George V Magazine: “I’ll never love again.”

A Star Is Born has been remade three times prior to Bradley Cooper’s latest version, and yet no one has thought to change the tragic ending. In this version, Cooper’s rocker Jackson falls for an undiscovered songwriter Ally (Lady Gaga), and encourages her to take charge of her music career. But with Jackson’s own star fading, the relationship between him and the rising superstar is doomed.

Brief Encounter (1940)

George V Magazine: “I’ve fallen in love. I didn’t think such violent things could happen to ordinary people.”

Brief Encounter is heartbreaking in its ordinariness. A housewife (Celia Johnson) meets a doctor (Alec Harvey) during her routine errand run. They fall in love, of course, during that brief encounter on the train. Though she gravitates closer to him and further from her domestic obligations in the weeks that follow, the couple is crushed by their roles.

The Notebook (2004) 

George V Magazine: “Read this to me and I’ll come back to you.” 

The Notebook is one of those movies that is so sad, you could break out into tears just thinking about it. The drama chronicles the highs and lows of the life-long romance between working-class Noah (Ryan Gosling) and upper-class Allie (Rachel McAdams). The intense chemistry between the two stars and the various hurdles (a disapproving family, false starts, a world war) that Noah and Allie face are more than enough to sweep you up in the film’s emotional arc. But add in older Noah reading from a journal to a dementia-stricken Allie as the framing device, and you’ll be left feeling devastated for quite some time.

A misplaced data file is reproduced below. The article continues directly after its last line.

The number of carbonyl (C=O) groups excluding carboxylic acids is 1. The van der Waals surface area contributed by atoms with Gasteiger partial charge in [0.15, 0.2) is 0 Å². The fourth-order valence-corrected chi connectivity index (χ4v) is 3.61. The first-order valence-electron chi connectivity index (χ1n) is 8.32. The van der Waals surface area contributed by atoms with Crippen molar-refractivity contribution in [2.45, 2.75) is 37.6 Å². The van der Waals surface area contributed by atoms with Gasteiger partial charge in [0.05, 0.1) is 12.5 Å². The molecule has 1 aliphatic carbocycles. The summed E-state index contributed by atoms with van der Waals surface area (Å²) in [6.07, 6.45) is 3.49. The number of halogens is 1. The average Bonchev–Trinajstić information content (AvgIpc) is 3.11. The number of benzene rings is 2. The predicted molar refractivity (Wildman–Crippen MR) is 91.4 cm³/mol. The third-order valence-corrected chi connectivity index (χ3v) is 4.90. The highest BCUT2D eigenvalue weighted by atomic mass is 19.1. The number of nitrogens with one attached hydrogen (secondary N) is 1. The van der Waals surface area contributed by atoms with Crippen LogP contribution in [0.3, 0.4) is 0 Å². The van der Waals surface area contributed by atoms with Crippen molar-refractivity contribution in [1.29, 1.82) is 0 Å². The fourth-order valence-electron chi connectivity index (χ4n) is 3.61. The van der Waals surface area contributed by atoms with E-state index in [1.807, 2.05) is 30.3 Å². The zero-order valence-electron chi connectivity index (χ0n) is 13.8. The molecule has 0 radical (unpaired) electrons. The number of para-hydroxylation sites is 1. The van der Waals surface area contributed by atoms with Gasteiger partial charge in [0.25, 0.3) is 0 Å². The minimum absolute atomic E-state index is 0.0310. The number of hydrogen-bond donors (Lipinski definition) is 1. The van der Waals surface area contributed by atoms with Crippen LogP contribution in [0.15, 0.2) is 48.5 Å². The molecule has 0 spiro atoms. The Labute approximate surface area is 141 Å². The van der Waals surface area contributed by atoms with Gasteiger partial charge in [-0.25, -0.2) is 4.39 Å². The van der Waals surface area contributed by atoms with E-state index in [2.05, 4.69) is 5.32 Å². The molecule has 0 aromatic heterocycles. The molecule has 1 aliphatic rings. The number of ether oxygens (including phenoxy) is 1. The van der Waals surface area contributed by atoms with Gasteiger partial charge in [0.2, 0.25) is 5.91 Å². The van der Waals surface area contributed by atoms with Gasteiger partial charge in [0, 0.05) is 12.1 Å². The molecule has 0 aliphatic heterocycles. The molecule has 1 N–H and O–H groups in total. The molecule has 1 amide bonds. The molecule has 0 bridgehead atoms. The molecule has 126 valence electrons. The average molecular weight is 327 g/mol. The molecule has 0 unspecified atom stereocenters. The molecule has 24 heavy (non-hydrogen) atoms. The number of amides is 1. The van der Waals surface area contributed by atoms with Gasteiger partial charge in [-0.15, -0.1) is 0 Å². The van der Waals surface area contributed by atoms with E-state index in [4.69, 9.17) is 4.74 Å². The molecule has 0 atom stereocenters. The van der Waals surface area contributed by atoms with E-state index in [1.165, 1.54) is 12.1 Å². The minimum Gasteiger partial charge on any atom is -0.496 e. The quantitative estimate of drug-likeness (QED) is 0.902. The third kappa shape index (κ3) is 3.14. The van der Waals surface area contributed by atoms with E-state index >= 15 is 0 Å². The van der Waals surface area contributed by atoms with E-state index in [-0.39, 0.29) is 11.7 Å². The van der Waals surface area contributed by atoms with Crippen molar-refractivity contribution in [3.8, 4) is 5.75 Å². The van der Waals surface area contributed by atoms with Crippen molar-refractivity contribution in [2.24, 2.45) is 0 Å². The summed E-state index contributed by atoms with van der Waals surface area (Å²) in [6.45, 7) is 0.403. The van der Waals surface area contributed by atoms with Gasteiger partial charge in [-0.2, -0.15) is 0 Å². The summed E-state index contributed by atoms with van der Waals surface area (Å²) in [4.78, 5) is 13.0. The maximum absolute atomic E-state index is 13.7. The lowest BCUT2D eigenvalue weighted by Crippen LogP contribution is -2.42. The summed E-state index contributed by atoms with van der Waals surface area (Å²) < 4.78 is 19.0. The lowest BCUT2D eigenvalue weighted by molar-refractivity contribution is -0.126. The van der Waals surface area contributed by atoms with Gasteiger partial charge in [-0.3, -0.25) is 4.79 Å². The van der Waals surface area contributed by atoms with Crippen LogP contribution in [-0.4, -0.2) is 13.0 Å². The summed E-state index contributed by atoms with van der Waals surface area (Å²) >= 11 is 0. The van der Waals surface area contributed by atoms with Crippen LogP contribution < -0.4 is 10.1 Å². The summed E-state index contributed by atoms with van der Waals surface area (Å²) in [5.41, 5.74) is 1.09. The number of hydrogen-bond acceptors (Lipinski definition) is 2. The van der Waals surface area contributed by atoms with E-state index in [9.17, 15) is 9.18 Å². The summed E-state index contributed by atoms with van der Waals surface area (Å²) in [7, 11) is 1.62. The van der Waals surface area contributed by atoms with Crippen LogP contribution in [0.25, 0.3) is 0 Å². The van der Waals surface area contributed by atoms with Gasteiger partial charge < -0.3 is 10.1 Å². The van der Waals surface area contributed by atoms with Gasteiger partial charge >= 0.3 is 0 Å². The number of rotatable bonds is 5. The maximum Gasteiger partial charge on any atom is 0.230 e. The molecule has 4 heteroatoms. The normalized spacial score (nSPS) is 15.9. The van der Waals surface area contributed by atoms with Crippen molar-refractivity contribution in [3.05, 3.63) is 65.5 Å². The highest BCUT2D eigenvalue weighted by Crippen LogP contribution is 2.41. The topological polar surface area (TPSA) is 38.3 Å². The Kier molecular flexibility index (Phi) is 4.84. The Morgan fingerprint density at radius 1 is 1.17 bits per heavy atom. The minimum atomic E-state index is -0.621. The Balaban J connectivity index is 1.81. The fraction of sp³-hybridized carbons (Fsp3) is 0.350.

A Walk to Remember (2002) 

George V Magazine: “Jamie saved my life. She taught me everything. About life, hope and the long journey ahead. I’ll always miss her. But our love is like the wind. I can’t see it, but I can feel it.”

Maybe you’ll feel silly sobbing over teenage love, but that’s exactly what will happen with A Walk to Remember, which follows the unexpected, life-changing relationship between bad boy high school senior Landon (Shane West) and minister’s daughter Jamie (Mandy Moore). When the two are reluctantly thrown together in the school play, Jamie makes Landon promise not to fall in love with her — a weird thing for one teen to ask another, and something one can never guarantee. The pit in your stomach that forms when her reasoning — a fatal leukemia diagnosis — is finally revealed never quite goes away, even as the young couple stay steadfast in their love for each other. 

Moonlight (2016)

George V Magazine: “You’re the only man that’s ever touched me. You’re the only one. I haven’t really touched anyone since.” 

Barry Jenkins’ Oscar-winning film Moonlight is a profoundly moving coming-of-age portrait of a young Black man throughout various stages of his life as he explores his sexuality and who he fundamentally is. The movie is told in three chapters focusing on defining moments for protagonist Chiron, who is played at different ages by Alex Hibbert, Ashton Sanders and Trevante Rhodes. Although we only spend brief snapshots with each Chiron, every actor gives stunning, fully realized performances that effortlessly win viewers over. You feel exactly what Chiron feels, almost as if you are experiencing every tough or happy moment alongside him, basically making it impossible for the tears not to come.